owner of Luxury on Lovers, in Dallas, Texas. “He uses a salt bed similar in style to a tanning bed and large enough for his mother to be with him for a 20-minute treatment. Pilots and flight attendants like salt rooms to counteract the recirculated air on planes. Athletes use them to increase lung capacity. A treatment works like a visit to the ocean.” A recent pilot study conducted at The Salt Room, in Orlando, Florida, and published in the International Journal of Respiratory and Pulmonary Medicine, concluded, “Halotherpy is associated with improvement in symptoms of sinus disease in cystic fibrosis and should be explored as an adjunct treatment.” Salt’s anti-inflammatory, antifungal and antibacterial properties may also reduce skin swelling and itchiness, and even acne, without drying the skin. Increased lung capacity aids blood circulation, which also helps improve skin health. Salt room operators note that frequent treatments are needed during early stages of therapy or during acute outbreaks of conditions, but can be reduced to a maintenance level over time. Juracsik remarks, “The best success I’ve seen is with respiratory ailments like bronchitis and pneumonia. We don’t need a new, fancy pill for every illness. Salt is historically proven to be a natural and effective way to improve respiratory health.” Options go beyond basic treatments. “Meditating in the salt room allows double relaxation,” comments Patrick. “Salty yoga is one of my favorite therapies because clients can exercise and breathe easier at the same time. Another option comprises a sound bath, during which crystal bowl music creates a vibration similar to piano notes to quiet and focus the mind during a salt session.” Salt treatments can be experienced regularly, seasonally or as needed. For those free of respiratory issues, a salt room visit provides a refreshing way to relax, sit, chill and breathe. Patrick views it as a form of stress management to increase well-being. Connect with the freelance writer via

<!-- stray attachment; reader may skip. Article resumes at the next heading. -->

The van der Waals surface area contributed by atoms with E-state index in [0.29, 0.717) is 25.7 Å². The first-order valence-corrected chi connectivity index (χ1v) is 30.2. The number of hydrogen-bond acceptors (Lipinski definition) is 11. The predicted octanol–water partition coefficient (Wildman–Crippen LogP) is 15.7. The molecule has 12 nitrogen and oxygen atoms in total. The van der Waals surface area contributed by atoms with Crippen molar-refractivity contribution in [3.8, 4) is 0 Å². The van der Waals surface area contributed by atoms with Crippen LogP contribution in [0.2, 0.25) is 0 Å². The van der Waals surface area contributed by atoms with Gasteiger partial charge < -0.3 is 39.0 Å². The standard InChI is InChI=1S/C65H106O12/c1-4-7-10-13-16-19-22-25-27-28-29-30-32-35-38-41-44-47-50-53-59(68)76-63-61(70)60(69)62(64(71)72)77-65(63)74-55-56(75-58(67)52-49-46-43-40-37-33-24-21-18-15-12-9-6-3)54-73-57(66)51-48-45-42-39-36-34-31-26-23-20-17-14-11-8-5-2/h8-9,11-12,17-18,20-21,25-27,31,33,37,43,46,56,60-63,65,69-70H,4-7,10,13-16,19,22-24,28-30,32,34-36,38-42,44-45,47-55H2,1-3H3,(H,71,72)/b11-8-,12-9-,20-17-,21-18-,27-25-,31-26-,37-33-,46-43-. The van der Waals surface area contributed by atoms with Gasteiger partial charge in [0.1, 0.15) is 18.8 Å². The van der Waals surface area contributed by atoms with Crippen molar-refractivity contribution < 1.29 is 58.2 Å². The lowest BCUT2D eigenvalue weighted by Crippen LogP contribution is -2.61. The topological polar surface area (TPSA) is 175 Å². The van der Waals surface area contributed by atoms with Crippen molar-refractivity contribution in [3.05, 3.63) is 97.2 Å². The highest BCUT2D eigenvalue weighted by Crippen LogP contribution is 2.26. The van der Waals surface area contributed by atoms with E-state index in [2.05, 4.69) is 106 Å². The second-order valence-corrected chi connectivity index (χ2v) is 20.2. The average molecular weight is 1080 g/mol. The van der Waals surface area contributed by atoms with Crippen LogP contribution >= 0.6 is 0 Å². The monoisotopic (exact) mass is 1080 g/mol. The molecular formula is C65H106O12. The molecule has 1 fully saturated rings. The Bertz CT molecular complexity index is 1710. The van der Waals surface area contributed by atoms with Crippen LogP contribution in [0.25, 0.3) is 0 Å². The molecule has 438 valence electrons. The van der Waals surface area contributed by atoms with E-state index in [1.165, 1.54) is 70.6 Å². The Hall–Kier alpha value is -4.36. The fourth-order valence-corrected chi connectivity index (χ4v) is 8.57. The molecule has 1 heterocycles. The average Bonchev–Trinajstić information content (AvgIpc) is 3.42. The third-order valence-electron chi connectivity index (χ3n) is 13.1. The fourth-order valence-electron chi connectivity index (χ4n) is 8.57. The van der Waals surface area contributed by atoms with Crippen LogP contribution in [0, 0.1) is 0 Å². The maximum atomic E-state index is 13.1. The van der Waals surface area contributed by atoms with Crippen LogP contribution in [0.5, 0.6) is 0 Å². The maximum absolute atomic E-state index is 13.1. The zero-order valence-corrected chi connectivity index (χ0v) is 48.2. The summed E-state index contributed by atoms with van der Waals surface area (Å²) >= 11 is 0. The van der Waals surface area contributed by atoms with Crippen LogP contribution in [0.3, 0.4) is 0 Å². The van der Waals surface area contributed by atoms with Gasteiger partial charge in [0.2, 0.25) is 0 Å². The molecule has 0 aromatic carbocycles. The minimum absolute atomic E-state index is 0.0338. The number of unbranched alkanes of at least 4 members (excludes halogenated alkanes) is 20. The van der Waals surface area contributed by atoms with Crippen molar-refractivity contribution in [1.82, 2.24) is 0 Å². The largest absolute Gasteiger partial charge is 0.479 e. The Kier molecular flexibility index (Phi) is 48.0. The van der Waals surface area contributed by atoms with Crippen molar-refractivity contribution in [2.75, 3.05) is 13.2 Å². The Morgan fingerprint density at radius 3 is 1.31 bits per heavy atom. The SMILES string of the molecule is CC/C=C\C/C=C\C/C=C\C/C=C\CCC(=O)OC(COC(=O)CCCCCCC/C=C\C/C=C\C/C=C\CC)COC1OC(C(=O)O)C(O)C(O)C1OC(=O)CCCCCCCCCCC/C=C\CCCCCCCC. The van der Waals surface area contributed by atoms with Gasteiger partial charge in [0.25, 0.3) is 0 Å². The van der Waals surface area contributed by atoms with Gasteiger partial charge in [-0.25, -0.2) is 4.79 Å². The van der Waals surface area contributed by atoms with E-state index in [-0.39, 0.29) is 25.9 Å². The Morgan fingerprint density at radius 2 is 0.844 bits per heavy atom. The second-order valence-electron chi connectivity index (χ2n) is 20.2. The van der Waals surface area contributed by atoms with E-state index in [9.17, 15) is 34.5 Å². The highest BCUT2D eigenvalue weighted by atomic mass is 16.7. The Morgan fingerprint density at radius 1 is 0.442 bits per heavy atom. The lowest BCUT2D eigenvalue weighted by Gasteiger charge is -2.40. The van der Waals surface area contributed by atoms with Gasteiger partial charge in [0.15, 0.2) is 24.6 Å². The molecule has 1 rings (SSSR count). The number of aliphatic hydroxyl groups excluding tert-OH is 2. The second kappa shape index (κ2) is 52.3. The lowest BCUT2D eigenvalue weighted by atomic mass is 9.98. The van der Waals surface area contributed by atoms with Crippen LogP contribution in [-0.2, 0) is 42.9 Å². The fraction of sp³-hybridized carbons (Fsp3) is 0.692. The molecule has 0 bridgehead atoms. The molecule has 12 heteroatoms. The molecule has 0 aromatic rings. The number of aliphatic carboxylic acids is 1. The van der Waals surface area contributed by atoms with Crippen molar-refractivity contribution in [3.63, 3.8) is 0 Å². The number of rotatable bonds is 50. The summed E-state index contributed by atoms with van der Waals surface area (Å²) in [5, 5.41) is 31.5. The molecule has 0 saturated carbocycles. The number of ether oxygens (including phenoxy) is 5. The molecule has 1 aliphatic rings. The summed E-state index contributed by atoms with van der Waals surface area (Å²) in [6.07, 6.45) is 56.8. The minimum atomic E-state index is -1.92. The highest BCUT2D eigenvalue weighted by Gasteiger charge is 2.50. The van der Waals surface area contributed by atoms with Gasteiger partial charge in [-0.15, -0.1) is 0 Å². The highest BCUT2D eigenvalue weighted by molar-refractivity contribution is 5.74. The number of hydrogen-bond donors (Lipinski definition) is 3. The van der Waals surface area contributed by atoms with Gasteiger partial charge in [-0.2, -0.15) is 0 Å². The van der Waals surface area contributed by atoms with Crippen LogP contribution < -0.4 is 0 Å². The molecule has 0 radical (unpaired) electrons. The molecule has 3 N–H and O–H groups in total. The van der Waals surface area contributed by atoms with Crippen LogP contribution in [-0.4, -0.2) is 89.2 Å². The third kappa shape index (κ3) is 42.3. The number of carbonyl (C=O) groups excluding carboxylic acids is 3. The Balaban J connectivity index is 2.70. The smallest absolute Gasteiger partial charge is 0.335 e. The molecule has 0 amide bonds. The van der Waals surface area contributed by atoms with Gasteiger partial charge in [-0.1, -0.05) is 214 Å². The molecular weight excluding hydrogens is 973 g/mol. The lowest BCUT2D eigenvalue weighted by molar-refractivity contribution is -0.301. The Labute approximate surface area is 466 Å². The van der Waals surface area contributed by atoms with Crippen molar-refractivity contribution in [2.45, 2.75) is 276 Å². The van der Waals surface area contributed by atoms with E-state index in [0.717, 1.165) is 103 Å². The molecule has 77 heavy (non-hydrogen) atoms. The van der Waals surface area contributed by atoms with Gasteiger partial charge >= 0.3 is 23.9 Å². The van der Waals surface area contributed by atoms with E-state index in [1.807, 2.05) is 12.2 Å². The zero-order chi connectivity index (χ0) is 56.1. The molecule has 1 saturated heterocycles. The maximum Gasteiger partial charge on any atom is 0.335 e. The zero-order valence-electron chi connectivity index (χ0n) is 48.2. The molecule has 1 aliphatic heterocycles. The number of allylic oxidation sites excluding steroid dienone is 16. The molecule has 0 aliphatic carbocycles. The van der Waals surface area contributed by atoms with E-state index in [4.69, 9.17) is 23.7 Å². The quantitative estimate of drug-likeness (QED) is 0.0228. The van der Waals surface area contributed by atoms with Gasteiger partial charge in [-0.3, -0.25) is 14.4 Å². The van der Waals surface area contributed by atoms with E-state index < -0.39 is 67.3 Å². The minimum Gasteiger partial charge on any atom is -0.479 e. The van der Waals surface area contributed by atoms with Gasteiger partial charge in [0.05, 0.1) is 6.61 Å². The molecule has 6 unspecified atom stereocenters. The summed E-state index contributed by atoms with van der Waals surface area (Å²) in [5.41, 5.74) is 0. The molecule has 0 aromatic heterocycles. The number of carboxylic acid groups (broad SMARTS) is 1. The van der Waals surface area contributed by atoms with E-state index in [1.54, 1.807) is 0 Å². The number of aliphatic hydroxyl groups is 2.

natural awakenings

August 2016



The Powerof Facing Your Fears by Molly Friedenfeld


leven years ago the take the time to ask only borders I was my heart the question, willing to cross “What if I just disconwere the Canadian and nect, disentangle, or Mexican borders. Those detach from all these felt safe to me. Any things that feel icky to other border felt too me? Would I then feel foreign... too scary. better?” Eleven years ago I Then at the divine regularly tucked mytime in my life, when the self into bed at night stars aligned and I conwith fear by watching nected in with the bigger the evening news right picture, something anMolly Friedenfeld before I went to sleep. cient unlocked within my I remember watching the news in the being and my search for truth began... 1990s about the war raging between I began having conversations with my the Bosnians and the Serbs and heart and the Divine. thinking, “There is no way you will I started asking myself: “What see me in that part of the world in this would it be like to just stop watching lifetime.” the news and find out the informaI used to think back then the tion for myself? What if I stop reading people who delivered the news were these magazines that are full of gossip just trying to keep me safe. But what I and cruel stories? Would I feel better discovered was that I was allowing the about myself? What if the only music people who delivered the news to steal I listen to lights me up with lyrics that my ‘peace of mind.’ align with feeling good? Would I have Eleven years ago I read magazines a better outlook on life?” and watched TV shows that underAs I began to peel back the layers mined the divine light in myself and of illusion placed upon me by myother souls. I watched movies that self and society, I found that all these contained violent scenes. I read scary things I was connecting into were crebooks. I read magazines filled with ating a whirlwind of fear within my begossip. I never felt good after reading ing. Once I began disconnecting from about or watching negative programs the fear machine, I began to change. I of any kind. But I did it because that’s began connecting more and more with all I knew. I didn’t take the time to things that made me feel alive, beautithink about the bigger picture. I didn’t ful, bright and authentic.